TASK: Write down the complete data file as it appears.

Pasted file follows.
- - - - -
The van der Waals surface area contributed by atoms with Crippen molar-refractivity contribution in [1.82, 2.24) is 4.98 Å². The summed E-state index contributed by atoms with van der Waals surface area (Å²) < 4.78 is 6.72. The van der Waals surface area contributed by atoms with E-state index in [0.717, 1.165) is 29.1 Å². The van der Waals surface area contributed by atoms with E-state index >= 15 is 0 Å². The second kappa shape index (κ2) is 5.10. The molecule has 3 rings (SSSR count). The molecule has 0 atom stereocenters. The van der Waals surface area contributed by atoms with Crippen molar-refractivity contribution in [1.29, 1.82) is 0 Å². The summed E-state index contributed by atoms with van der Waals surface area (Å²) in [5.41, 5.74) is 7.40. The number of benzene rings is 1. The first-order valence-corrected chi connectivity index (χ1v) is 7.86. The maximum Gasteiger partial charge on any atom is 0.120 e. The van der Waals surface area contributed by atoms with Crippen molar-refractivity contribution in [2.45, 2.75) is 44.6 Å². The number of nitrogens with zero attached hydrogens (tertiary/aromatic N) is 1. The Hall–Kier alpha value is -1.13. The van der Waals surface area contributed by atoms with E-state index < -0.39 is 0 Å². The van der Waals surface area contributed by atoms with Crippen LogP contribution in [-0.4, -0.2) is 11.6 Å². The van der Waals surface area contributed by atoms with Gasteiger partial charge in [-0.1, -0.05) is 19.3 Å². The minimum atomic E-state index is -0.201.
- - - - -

The van der Waals surface area contributed by atoms with Crippen molar-refractivity contribution in [1.82, 2.24) is 4.98 Å². The summed E-state index contributed by atoms with van der Waals surface area (Å²) < 4.78 is 6.72. The van der Waals surface area contributed by atoms with E-state index in [0.717, 1.165) is 29.1 Å². The van der Waals surface area contributed by atoms with E-state index >= 15 is 0 Å². The second kappa shape index (κ2) is 5.10. The molecule has 3 rings (SSSR count). The molecule has 0 atom stereocenters. The van der Waals surface area contributed by atoms with Crippen molar-refractivity contribution in [1.29, 1.82) is 0 Å². The summed E-state index contributed by atoms with van der Waals surface area (Å²) in [5.41, 5.74) is 7.40. The number of benzene rings is 1. The first-order valence-corrected chi connectivity index (χ1v) is 7.86. The maximum Gasteiger partial charge on any atom is 0.120 e. The van der Waals surface area contributed by atoms with Crippen molar-refractivity contribution in [2.45, 2.75) is 44.6 Å². The number of nitrogens with zero attached hydrogens (tertiary/aromatic N) is 1. The Hall–Kier alpha value is -1.13. The van der Waals surface area contributed by atoms with E-state index < -0.39 is 0 Å². The van der Waals surface area contributed by atoms with Crippen LogP contribution in [-0.4, -0.2) is 11.6 Å². The van der Waals surface area contributed by atoms with Gasteiger partial charge in [-0.1, -0.05) is 19.3 Å². The minimum atomic E-state index is -0.201.